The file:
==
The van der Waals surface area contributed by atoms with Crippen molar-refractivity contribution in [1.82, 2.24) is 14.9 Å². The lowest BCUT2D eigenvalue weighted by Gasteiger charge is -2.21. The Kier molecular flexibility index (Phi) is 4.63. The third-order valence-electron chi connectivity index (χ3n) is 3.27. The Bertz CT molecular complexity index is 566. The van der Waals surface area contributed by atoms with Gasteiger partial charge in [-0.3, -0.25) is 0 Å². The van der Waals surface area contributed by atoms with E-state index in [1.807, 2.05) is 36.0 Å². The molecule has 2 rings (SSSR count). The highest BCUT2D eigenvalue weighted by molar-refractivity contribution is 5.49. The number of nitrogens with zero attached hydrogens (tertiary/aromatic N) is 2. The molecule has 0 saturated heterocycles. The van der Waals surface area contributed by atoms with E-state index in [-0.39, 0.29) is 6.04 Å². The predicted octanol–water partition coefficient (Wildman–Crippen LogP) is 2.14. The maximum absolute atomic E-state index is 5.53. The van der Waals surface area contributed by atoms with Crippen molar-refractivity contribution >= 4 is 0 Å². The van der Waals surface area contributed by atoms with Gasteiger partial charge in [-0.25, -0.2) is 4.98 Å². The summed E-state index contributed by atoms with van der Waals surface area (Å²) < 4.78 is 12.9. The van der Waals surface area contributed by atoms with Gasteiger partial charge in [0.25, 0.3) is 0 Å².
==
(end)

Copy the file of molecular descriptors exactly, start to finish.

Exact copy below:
The van der Waals surface area contributed by atoms with Crippen molar-refractivity contribution in [1.82, 2.24) is 14.9 Å². The lowest BCUT2D eigenvalue weighted by Gasteiger charge is -2.21. The Kier molecular flexibility index (Phi) is 4.63. The third-order valence-electron chi connectivity index (χ3n) is 3.27. The Bertz CT molecular complexity index is 566. The van der Waals surface area contributed by atoms with Gasteiger partial charge in [-0.3, -0.25) is 0 Å². The van der Waals surface area contributed by atoms with E-state index in [1.807, 2.05) is 36.0 Å². The molecule has 2 rings (SSSR count). The highest BCUT2D eigenvalue weighted by molar-refractivity contribution is 5.49. The number of nitrogens with zero attached hydrogens (tertiary/aromatic N) is 2. The molecule has 0 saturated heterocycles. The van der Waals surface area contributed by atoms with E-state index in [-0.39, 0.29) is 6.04 Å². The predicted octanol–water partition coefficient (Wildman–Crippen LogP) is 2.14. The maximum absolute atomic E-state index is 5.53. The van der Waals surface area contributed by atoms with Crippen molar-refractivity contribution >= 4 is 0 Å². The van der Waals surface area contributed by atoms with Gasteiger partial charge in [-0.25, -0.2) is 4.98 Å². The summed E-state index contributed by atoms with van der Waals surface area (Å²) < 4.78 is 12.9. The van der Waals surface area contributed by atoms with Gasteiger partial charge in [0.25, 0.3) is 0 Å².